This year’s Eurovision Song Contest (ESC) was an enormous success in bringing hundreds of millions of people across the world together in unity and celebration.
As communicated on Saturday 14 May, the European Broadcasting Union’s (EBU) independent pan-European Voting Partner detected irregular voting patterns in the jury votes of six countries taking part in the Second Semi-Final: Azerbaijan, Georgia, Montenegro, Poland, Romania, San Marino.
The integrity of the voting, both by the national juries in each country and the viewers voting by phone or SMS, is essential to the show’s success. It is the EBU’s duty to all stakeholders, not least all 40 participating public service broadcasters, to ensure we can deliver a valid result at the end of each of the Live Shows. Any breach in the rules is consequently taken very seriously.
In the Second Semi-Final, it was observed that four of the six juries all placed five of the other countries in their Top Five (taking into account they could not vote for themselves); one jury voted for the same five countries in their Top 6; and the last of the six juries placed four of the others in the Top 4 and the fifth in their Top 7. Four of the six received at least one set of 12 points which is the maximum that can be awarded.
The pattern in question was detected as irregular by the pan-European Voting Partner and acknowledged by the Independent Voting Monitor, as five of these six countries were ranked outside the Top 8 by the juries in the 15 other countries voting in the same Semi-Final (which included three of the Big Five: Germany, Spain and the United Kingdom). Additionally, four of the six countries were ranked in the Bottom 6 of the other 15 countries voting in this Semi-Final. A jury voting pattern irregularity of such a scale is unprecedented.
As stated in the Eurovision Song Contest Rules and in the Official Voting instructions of the Contest, if votes by National Juries present irregular voting patterns (as may be detected by the pan-European Voting Partner and acknowledged by the Independent Voting Monitor), the ESC Executive Supervisor has the right to remove the votes concerned for allocating the ranks and to replace them with a substitute aggregated result calculated automatically to determine the final country result of these countries in the Second Semi-Final.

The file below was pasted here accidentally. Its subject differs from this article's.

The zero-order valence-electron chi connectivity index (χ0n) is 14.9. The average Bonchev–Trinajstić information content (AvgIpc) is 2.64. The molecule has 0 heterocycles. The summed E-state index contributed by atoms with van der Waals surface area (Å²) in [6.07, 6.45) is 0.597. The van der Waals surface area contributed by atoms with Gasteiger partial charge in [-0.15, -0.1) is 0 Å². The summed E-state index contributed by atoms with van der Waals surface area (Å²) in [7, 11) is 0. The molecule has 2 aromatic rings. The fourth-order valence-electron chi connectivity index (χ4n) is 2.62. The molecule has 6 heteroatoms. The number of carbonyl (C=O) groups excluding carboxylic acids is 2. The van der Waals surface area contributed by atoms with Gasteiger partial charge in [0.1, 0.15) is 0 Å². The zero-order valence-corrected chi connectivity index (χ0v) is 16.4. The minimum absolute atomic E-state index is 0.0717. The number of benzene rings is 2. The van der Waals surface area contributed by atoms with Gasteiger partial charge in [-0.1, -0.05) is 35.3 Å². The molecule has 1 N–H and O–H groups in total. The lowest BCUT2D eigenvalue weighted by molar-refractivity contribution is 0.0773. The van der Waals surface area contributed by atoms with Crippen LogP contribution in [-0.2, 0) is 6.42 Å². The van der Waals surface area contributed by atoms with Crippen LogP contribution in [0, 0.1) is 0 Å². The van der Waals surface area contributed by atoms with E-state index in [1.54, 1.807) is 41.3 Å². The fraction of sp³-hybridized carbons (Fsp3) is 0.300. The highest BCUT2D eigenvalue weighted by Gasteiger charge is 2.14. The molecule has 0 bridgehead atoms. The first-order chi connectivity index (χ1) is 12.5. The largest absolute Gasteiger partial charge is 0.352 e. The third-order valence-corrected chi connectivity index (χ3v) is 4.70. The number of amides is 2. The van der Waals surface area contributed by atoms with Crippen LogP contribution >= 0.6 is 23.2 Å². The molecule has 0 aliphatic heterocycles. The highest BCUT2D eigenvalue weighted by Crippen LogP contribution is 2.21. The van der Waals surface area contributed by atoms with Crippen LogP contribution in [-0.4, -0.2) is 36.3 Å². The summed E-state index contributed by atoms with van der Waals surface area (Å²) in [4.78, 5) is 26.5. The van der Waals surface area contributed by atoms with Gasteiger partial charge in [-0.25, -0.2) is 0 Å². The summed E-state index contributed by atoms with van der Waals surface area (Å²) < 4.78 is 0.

Given the unprecedented nature of the irregularity detected in the Second Semi Final, the EBU in consultation with the pan-European Voting Partner and the Independent Voting Monitor decided, in accordance with the Voting Instructions of the Contest, to exercise its right to remove the votes cast by the six juries in question from the ranking allocation in the Grand Final to preserve the integrity of the voting system. Consequently, the same procedure was followed and the automatically calculated substitute aggregate result has been used to determine the final jury results of the six countries involved, in the Grand Final.
These decisions were approved by the Chair of the ESC Reference Group, the Contest’s governing board, and the Deputy Director General of the EBU in line with the requirements of the Voting Instructions of the Contest.
The EBU has since discussed the jury patterns with the relevant broadcasters and given them the opportunity to further investigate the jury voting in their countries.
The EBU reconfirms its decision to replace the jury votes for these six countries with a substitute aggregate result in both the Second Semi-Final and the Grand Final.
The EBU also confirms the final rankings of the 40 participants in the 2022 Eurovision Song Contest.
The EBU, its Members and the Reference Group will continue to collaborate closely on safeguarding the integrity and success of an event that has been a unique platform for creative talent over 66 years, and looks forward to continuing to entertaining audiences worldwide.
What is an ‘irregular vote’?
An irregular vote is detected if multiple security checks are triggered:
- a) Deviation from the norm – Does the result reflect the overall taste of the other professional jurors? Bearing in mind that they are all music professionals requested to vote on the basis of the same criteria laid down under the Rules of the Contest (e.g. a national jury puts at the top of its ranking (a) song(s) that the majority of the others
- b) Voting Patterns – Are there visible patterns of voting within the jurors?
- c) Irregularities – Did the juries observe the Rules of the Eurovision Song Contest?
- d) Reoccurring Patterns – Do other countries repeat similar voting patterns?
- e) Are there beneficiaries – If deviations occur, who benefits from the result?
If the answer to more than two of these questions is Yes then the pattern is considered as irregular and the votes affected by such irregularity are removed provided that the irregularity is confirmed by the pan-European Voting Partner (benefiting from 17 years of experience administering the ESC voting) and acknowledged by the Independent Voting Monitor.